He's against the soi disant Patriot Act. I'm certainly with him on that! I'll give him beaucoup credit for his position on that one. It's definitely unconstitutional.

I'm tired now. I think that's enough.

He might be your cup of tea; he sure ain't mine. "Legalize the constitution?" You bet! I'm definitely all for that! Ron Paul says he is but to me he certainly doesn't sound like it policy-wise.



Talkin' John Birch Paranoid Blues

Bob Dylan

Well, I was feelin' sad and feelin' blue,
I didn't know what in the world I was gonna do,
Them Communists they wus comin' around,
They wus in the air,
They wus on the ground.
They wouldn't gimme no peace. . .

So I run down most hurriedly
And joined up with the John Birch Society,
I got me a secret membership card
And started off a-walkin' down the road.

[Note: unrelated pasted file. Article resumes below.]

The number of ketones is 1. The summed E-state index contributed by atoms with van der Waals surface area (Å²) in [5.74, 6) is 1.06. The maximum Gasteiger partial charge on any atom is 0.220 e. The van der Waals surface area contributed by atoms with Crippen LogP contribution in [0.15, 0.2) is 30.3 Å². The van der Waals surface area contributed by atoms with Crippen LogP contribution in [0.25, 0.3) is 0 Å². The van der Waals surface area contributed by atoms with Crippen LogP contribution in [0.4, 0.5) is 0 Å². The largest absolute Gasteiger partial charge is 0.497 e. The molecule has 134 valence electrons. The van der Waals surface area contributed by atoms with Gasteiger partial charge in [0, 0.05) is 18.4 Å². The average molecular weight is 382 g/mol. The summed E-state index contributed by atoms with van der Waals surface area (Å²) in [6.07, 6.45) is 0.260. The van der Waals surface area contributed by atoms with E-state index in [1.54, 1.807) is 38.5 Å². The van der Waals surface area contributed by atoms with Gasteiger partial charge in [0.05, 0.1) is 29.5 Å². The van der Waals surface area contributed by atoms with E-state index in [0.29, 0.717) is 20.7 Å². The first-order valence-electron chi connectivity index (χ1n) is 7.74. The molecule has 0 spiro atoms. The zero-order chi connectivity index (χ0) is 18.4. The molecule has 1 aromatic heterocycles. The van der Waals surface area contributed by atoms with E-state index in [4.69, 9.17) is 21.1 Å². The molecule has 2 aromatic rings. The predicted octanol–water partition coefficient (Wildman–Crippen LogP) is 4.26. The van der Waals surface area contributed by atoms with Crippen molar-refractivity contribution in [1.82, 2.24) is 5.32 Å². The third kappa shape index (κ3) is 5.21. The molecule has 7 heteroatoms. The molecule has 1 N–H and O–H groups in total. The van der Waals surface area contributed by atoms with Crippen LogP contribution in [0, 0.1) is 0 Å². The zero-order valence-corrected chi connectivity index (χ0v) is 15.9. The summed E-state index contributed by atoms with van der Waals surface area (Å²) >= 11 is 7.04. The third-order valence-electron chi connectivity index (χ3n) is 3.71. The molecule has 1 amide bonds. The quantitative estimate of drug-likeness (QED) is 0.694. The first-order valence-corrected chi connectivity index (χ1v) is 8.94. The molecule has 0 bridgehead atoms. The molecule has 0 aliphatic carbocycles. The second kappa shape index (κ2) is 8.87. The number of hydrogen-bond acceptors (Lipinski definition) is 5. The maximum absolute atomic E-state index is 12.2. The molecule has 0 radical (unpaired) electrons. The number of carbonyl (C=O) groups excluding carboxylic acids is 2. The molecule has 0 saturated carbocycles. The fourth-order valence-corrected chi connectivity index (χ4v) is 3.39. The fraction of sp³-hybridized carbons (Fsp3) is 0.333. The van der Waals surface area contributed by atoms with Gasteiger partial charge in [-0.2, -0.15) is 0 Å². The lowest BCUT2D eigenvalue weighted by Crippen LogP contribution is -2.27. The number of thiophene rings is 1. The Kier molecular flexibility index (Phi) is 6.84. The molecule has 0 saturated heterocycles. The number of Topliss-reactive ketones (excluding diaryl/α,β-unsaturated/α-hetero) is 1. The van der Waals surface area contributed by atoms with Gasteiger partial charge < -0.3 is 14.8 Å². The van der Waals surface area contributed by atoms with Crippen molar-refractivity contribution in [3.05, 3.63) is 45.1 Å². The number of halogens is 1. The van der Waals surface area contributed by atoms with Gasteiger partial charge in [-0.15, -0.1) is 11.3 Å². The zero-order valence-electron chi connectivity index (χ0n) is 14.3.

Yee-hoo, I'm a real John Bircher now!
Look out you Commies!

Now we all agree with Hitlers' views,
Although he killed six million Jews.
It don't matter too much that he was a Fascist,
At least you can't say he was a Communist!
That's to say like if you got a cold you take a shot of malaria.

Well, I wus lookin' everywhere for them gol-darned Reds.
I got up in the mornin' 'n' looked under my bed,
Looked in the sink, behind the door,
Looked in the glove compartment of my car.
Couldn't find 'em . . .

I wus lookin' high an' low for them Reds everywhere,
I wus lookin' in the sink an' underneath the chair.
I looked way up my chimney hole,
I even looked deep inside my toilet bowl.
They got away . . .

Well, I wus sittin' home alone an' started to sweat,
Figured they wus in my T.V. set.
Peeked behind the picture frame,
Got a shock from my feet, hittin' right up in the brain.
Them Reds caused it!
I know they did . . . them hard-core ones.

Well, I quit my job so I could work alone,
Then I changed my name to Sherlock Holmes.
Followed some clues from my detective bag
And discovered they wus red stripes on the American flag!
That ol' Betty Ross . . .

Well, I investigated all the books in the library,
Ninety percent of 'em gotta be burned away.
I investigated all the people that I knowed,
Ninety-eight percent of them gotta go.